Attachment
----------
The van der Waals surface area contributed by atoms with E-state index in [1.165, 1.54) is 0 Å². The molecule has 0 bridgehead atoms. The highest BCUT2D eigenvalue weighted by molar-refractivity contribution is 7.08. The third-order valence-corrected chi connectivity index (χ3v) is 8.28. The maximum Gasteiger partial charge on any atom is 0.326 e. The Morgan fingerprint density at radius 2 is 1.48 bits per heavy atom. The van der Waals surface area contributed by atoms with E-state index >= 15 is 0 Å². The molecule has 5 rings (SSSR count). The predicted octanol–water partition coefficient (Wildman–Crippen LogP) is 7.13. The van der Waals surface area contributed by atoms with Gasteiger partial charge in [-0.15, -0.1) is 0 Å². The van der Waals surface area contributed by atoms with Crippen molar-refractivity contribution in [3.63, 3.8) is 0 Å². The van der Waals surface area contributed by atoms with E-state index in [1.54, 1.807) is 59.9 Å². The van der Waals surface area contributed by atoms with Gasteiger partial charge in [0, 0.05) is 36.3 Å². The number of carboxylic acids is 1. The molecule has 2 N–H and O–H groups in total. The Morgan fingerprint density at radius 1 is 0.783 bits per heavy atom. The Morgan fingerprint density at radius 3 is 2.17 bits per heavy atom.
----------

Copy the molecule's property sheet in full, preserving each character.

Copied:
The van der Waals surface area contributed by atoms with E-state index in [1.165, 1.54) is 0 Å². The molecule has 0 bridgehead atoms. The highest BCUT2D eigenvalue weighted by molar-refractivity contribution is 7.08. The third-order valence-corrected chi connectivity index (χ3v) is 8.28. The maximum Gasteiger partial charge on any atom is 0.326 e. The Morgan fingerprint density at radius 2 is 1.48 bits per heavy atom. The van der Waals surface area contributed by atoms with E-state index >= 15 is 0 Å². The molecule has 5 rings (SSSR count). The predicted octanol–water partition coefficient (Wildman–Crippen LogP) is 7.13. The van der Waals surface area contributed by atoms with Gasteiger partial charge in [-0.15, -0.1) is 0 Å². The van der Waals surface area contributed by atoms with Crippen molar-refractivity contribution in [3.63, 3.8) is 0 Å². The van der Waals surface area contributed by atoms with E-state index in [1.54, 1.807) is 59.9 Å². The van der Waals surface area contributed by atoms with Gasteiger partial charge in [0, 0.05) is 36.3 Å². The number of carboxylic acids is 1. The molecule has 2 N–H and O–H groups in total. The Morgan fingerprint density at radius 1 is 0.783 bits per heavy atom. The Morgan fingerprint density at radius 3 is 2.17 bits per heavy atom.